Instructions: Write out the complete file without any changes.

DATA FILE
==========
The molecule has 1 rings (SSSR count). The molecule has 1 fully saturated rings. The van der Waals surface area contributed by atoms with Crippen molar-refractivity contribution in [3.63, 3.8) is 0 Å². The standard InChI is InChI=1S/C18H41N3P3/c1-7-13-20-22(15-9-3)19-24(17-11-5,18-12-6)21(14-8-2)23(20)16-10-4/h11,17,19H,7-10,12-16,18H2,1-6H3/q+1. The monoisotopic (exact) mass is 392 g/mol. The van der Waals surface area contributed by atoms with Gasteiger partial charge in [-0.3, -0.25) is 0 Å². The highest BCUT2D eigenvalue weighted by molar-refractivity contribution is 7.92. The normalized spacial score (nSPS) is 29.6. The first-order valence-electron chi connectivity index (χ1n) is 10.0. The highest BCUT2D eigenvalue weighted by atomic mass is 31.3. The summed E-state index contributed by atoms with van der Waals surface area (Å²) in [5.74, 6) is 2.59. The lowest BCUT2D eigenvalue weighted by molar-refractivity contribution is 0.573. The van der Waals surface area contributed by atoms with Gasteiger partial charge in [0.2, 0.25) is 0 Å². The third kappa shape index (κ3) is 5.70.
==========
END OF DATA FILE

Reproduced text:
The molecule has 1 rings (SSSR count). The molecule has 1 fully saturated rings. The van der Waals surface area contributed by atoms with Crippen molar-refractivity contribution in [3.63, 3.8) is 0 Å². The standard InChI is InChI=1S/C18H41N3P3/c1-7-13-20-22(15-9-3)19-24(17-11-5,18-12-6)21(14-8-2)23(20)16-10-4/h11,17,19H,7-10,12-16,18H2,1-6H3/q+1. The monoisotopic (exact) mass is 392 g/mol. The van der Waals surface area contributed by atoms with Gasteiger partial charge in [-0.3, -0.25) is 0 Å². The highest BCUT2D eigenvalue weighted by molar-refractivity contribution is 7.92. The normalized spacial score (nSPS) is 29.6. The first-order valence-electron chi connectivity index (χ1n) is 10.0. The highest BCUT2D eigenvalue weighted by atomic mass is 31.3. The summed E-state index contributed by atoms with van der Waals surface area (Å²) in [5.74, 6) is 2.59. The lowest BCUT2D eigenvalue weighted by molar-refractivity contribution is 0.573. The van der Waals surface area contributed by atoms with Gasteiger partial charge in [0.2, 0.25) is 0 Å². The third kappa shape index (κ3) is 5.70.